I don’t know who originated this.  It is clever, but is it really true?  Joseph Wilson of Xerox, Dr. Edwin Land of Polaroid, Milton S. Hershey of Hershey’s Chocolate, and George Romney of American Motors were examples of business executives who were decent, honorable, enormously successful and, by all accounts, happy, and there are plenty of examples outside the world of business.

Equating the unethical with the practical is a way of excusing unethical behavior and also a way of excusing failure.  This kind of thinking goes back a long time.  G.K. Chesterton in The Everlasting Man speculated that ancient Carthaginians sacrificed infant children to Moloch because they thought that just because this was so savage and cruel, it would be practical and effective.  I could imagine a Carthaginian merchant saying, “Our religion might not be very pretty, but it works.”

I don’t think Chesterton knew much about ancient history, but he had great insight into universal human nature.  Today’s admiration for greed and ruthlessness in business is no more rational than the worship of Moloch.  Rationality means behaving toward others in such a way as to make it in their self-interest that you succeed.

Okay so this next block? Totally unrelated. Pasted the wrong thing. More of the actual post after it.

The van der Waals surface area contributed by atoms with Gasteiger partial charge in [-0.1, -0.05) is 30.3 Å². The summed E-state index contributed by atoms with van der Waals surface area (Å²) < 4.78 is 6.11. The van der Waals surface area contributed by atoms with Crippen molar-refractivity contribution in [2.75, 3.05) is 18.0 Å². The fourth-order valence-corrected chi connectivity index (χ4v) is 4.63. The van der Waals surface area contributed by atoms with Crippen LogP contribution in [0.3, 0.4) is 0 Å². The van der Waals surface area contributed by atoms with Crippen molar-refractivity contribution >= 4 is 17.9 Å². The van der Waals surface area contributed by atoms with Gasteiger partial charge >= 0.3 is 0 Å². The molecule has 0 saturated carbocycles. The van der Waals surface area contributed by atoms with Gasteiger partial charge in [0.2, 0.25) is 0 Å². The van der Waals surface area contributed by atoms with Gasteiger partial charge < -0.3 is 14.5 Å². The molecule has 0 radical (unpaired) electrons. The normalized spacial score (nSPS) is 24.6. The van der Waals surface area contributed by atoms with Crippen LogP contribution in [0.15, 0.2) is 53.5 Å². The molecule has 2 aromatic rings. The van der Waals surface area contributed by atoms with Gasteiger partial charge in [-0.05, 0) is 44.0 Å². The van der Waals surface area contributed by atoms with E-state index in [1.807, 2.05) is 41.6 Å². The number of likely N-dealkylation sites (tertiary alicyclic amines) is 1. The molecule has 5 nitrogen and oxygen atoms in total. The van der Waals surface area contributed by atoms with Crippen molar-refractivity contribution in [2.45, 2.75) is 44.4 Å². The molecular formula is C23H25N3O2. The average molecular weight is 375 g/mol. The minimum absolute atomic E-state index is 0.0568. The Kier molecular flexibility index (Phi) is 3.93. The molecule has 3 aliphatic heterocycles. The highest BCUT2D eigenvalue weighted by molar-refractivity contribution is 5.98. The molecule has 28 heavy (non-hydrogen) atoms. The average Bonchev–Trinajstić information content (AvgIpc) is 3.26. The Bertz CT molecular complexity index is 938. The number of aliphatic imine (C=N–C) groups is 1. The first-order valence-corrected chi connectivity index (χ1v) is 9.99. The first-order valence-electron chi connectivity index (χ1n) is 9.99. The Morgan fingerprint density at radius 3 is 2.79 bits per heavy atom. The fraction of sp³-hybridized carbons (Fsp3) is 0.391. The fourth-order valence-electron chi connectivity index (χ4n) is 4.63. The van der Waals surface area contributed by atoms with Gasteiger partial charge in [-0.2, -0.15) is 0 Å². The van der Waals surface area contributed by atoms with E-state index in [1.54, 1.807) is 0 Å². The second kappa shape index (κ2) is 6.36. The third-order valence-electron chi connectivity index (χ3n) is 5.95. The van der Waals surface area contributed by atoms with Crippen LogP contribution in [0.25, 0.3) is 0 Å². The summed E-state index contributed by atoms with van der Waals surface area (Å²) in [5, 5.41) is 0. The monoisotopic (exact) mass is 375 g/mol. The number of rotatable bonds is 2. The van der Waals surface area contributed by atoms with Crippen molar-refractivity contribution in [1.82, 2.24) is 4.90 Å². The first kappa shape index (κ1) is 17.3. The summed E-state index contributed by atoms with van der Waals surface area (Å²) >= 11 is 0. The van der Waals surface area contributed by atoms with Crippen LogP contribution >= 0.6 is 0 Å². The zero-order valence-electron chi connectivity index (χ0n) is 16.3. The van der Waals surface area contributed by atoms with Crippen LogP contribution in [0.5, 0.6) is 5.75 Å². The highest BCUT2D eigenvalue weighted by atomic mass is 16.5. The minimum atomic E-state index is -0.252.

Bertrand Russell said that if people really understood their self-interest, their behavior would be on a higher ethical level than it is.  He wrote nearly 90 years ago in Skeptical Essays: “It may be laid down as a general rule to which there are few exceptions that, when people are mistaken as to what is to their own interest, the course they believe to be wise is more harmful to others than the course that really is wise.”

When I was small, we boys would organize games, and everybody was expected to play by the rules.  If you cheated, nobody would play with you.   In adult life, it takes longer for cheating to catch up with you, but very often (alas, not always) it does.

Good intentions alone won’t make you succeed, but neither are crookedness and double-dealing a magic formula for success.  The saddest thing in the world is somebody who has in effect sold their soul in return for success, and failed to find a buyer.